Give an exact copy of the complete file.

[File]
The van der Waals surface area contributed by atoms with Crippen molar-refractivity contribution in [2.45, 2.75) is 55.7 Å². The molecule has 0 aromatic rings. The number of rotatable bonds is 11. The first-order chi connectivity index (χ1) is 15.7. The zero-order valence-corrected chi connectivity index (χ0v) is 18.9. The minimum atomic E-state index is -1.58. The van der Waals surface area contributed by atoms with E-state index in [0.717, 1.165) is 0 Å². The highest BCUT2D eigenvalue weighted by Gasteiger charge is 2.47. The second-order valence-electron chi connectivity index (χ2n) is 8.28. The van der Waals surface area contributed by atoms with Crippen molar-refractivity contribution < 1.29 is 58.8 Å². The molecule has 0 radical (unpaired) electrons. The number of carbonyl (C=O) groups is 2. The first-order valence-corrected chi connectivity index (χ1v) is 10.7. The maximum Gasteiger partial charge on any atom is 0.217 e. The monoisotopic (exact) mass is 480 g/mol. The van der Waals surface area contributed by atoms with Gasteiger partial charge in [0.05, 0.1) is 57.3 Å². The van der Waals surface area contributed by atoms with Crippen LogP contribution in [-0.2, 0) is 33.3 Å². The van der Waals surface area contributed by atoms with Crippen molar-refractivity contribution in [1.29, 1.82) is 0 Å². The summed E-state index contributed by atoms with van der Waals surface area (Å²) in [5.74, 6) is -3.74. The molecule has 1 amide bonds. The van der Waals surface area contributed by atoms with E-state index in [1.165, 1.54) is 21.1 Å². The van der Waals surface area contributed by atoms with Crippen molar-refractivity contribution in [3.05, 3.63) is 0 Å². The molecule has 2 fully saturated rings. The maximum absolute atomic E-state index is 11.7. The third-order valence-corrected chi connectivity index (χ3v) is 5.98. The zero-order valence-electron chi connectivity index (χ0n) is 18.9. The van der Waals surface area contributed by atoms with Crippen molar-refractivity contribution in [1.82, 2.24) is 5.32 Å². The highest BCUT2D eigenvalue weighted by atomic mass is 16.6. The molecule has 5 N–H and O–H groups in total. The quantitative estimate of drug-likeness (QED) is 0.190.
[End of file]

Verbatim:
The van der Waals surface area contributed by atoms with Crippen molar-refractivity contribution in [2.45, 2.75) is 55.7 Å². The molecule has 0 aromatic rings. The number of rotatable bonds is 11. The first-order chi connectivity index (χ1) is 15.7. The zero-order valence-corrected chi connectivity index (χ0v) is 18.9. The minimum atomic E-state index is -1.58. The van der Waals surface area contributed by atoms with E-state index in [0.717, 1.165) is 0 Å². The highest BCUT2D eigenvalue weighted by Gasteiger charge is 2.47. The second-order valence-electron chi connectivity index (χ2n) is 8.28. The van der Waals surface area contributed by atoms with Crippen molar-refractivity contribution < 1.29 is 58.8 Å². The molecule has 0 radical (unpaired) electrons. The number of carbonyl (C=O) groups is 2. The first-order valence-corrected chi connectivity index (χ1v) is 10.7. The maximum Gasteiger partial charge on any atom is 0.217 e. The monoisotopic (exact) mass is 480 g/mol. The van der Waals surface area contributed by atoms with Gasteiger partial charge in [0.05, 0.1) is 57.3 Å². The van der Waals surface area contributed by atoms with Crippen LogP contribution in [-0.2, 0) is 33.3 Å². The van der Waals surface area contributed by atoms with Crippen molar-refractivity contribution in [1.29, 1.82) is 0 Å². The summed E-state index contributed by atoms with van der Waals surface area (Å²) in [5.74, 6) is -3.74. The molecule has 1 amide bonds. The van der Waals surface area contributed by atoms with E-state index in [1.165, 1.54) is 21.1 Å². The van der Waals surface area contributed by atoms with Crippen molar-refractivity contribution in [3.05, 3.63) is 0 Å². The molecule has 2 fully saturated rings. The maximum absolute atomic E-state index is 11.7. The third-order valence-corrected chi connectivity index (χ3v) is 5.98. The zero-order valence-electron chi connectivity index (χ0n) is 18.9. The van der Waals surface area contributed by atoms with Crippen molar-refractivity contribution in [1.82, 2.24) is 5.32 Å². The highest BCUT2D eigenvalue weighted by atomic mass is 16.6. The molecule has 5 N–H and O–H groups in total. The quantitative estimate of drug-likeness (QED) is 0.190.